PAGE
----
Melbourne has inherited from a “new world city” grid: much of the middle and outer suburbs are characterized by low density sprawl and high dependency on the automobile. But in 1985, the Strategic Plan - meant to revitalize the Central Business District - started to reverse the pattern. This masterplan has subsequently benefited from Jan Gehl’s expertise, who recommended good sense and efficient measures such as tree plantings, restrictions on cars and improvement of the public spaces...

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Contemporary Green Design: Merricks House by Robson Rak Architects

Contemporary Green Design: Merricks House by Robson Rak Architects | sustainable architecture | Scoop.it

Robson Rak Architects have designed a house on a 10-acre farm located in Merricks North near Melbourne, Australia. The property was bought as a weekender with the intention of building a new house with enough room for their family to grow and enjoy through the generations.


From the architects: 

In accordance to the client’s desire for simplicity and material honesty, the house has been reduced to a modest palette of earth, glass and timber. The majority of the internal walls are rammed earth, creating a beautiful, warm, textural look and feel.

The walls are 400mm thick with an internal strip of 100mm thick foam insulation, assisting the natural qualities of the rammed earth in maintaining a consistent internal temperature. The R-value of the walls up to a very high level, and the double-glazing of all windows and doors assists the building in being extremely environmentally efficient as attested by our clients. The high thermal mass of these walls has made the house thermally efficient. Openable windows on the east, west, north and south allows cross ventilation.

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Window Revival's comment, July 17, 2013 12:18 AM
A really lovely home. Rustic yet very modern.
aboali's comment, July 17, 2013 5:04 AM
that nice desing
Suzy Koch's curator insight, August 2, 2013 8:17 PM

Love all the great features in this contemporary green design!

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Shakin Stevens House by Matt Gibson Architecture + Design

Shakin Stevens House by Matt Gibson Architecture + Design | sustainable architecture | Scoop.it

Matt Gibson Architecture + Design have designed the Shakin Stevens House in Melbourne, Australia.

‘Shakin Stevens House’ utilises many environmental principles – retention of existing structure, orientation and configuration of new works, sun protection (eaves), exposed thermal mass, passive temperature regulation, low embodied energy construction techniques & materials, structural depth within walls for mass bulk insulation with R values, insulation of entire existing dwelling (floor, walls, ceiling), use of recycled timber flooring/decking. A grey water system, 2 side water storage tanks, fake grass & ‘succulent’ planting temper water usage whilst providing intrinsic features of the colour scheme.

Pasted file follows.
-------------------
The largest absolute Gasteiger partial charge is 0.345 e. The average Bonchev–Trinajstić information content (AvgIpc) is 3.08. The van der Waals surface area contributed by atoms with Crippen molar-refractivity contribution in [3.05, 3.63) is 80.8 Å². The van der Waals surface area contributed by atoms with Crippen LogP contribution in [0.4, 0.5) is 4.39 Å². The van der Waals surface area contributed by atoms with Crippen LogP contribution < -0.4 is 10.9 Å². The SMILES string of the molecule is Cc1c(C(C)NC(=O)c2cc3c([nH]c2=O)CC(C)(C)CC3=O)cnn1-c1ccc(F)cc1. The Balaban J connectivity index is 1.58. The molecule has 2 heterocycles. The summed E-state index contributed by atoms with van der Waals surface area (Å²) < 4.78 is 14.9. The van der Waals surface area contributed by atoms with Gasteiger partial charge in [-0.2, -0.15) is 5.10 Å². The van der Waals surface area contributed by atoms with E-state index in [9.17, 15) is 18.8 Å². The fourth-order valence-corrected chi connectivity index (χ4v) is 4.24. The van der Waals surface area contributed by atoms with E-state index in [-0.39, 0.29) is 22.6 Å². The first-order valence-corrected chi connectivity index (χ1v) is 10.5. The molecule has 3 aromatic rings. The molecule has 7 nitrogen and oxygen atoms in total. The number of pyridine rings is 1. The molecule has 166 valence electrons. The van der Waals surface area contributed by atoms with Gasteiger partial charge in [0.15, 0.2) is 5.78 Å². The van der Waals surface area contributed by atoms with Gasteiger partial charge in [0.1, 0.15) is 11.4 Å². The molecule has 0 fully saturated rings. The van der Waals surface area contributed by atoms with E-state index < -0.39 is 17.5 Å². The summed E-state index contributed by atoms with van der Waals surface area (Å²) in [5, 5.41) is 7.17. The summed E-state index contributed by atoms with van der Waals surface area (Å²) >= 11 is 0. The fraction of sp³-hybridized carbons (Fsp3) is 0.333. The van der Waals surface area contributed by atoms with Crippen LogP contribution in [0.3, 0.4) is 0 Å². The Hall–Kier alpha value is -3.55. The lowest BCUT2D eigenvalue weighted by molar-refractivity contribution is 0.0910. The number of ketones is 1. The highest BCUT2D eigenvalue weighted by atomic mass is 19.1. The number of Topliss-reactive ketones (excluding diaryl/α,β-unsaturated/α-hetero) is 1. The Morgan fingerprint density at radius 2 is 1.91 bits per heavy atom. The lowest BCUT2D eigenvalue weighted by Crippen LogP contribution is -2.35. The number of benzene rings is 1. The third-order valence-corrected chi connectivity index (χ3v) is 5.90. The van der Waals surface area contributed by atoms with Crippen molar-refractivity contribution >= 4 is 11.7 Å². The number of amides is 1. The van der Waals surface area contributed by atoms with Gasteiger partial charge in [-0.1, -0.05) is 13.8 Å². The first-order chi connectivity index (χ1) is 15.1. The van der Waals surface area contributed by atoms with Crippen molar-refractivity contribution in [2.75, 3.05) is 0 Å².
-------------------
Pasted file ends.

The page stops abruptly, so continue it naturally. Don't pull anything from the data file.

Beyond these, this project is about providing a future robustness, better utilisation of amenity and a more fuller embracing of its urban condition. They have borrowed what was previously laying dormant within and beyond their walls. This new layout provides for a sustainable model of space/s that can sustain user types (a couple, 2 couples, a family with teenagers, guests) through separation of sleeping zones about a flexible living zone that they can upsize (externally). This project embraces it’s ‘green-ness’. Colour was a vital strategy in adding glow and clarity to this expression on a number of levels...

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Levt Keira Taroreh's curator insight, February 18, 10:00 AM

perfect, simply and clean, 2 thumbs up!

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Andrew Maynard Renovates a Modern Melbourne Home With a Giant Grassy Hill!

Andrew Maynard Renovates a Modern Melbourne Home With a Giant Grassy Hill! | sustainable architecture | Scoop.it
Hill House, located in Melbourne's northern suburbs, has received a playful and dynamic makeover by Andrew Maynard Architects.

The extension, which was added over 10 years ago, had created a dark inside area. So to bring more light into the space, the architects made an upgrade that would maximize the use of the south-facing backyard. The structure now finds itself fully-integrated with the landscaped outdoor space and flooded with light, and the backyard has become a central feature to the building with plenty of space for play and relaxation...

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Interview with Peter Ho, PHOOEY Architects

Interview with Peter Ho, PHOOEY Architects | sustainable architecture | Scoop.it
PHOOEY Architects are a young, enthusiastic and progressive design practice from Melbourne, Australia.

Their portfolio extends from large scale master planning to small scale furniture design. They explore architecture which advocates for environmental, social and cultural awareness and consideration. PHOOEY Architects genuinely and actively explore the use of recycled materials while minimising consumption waste.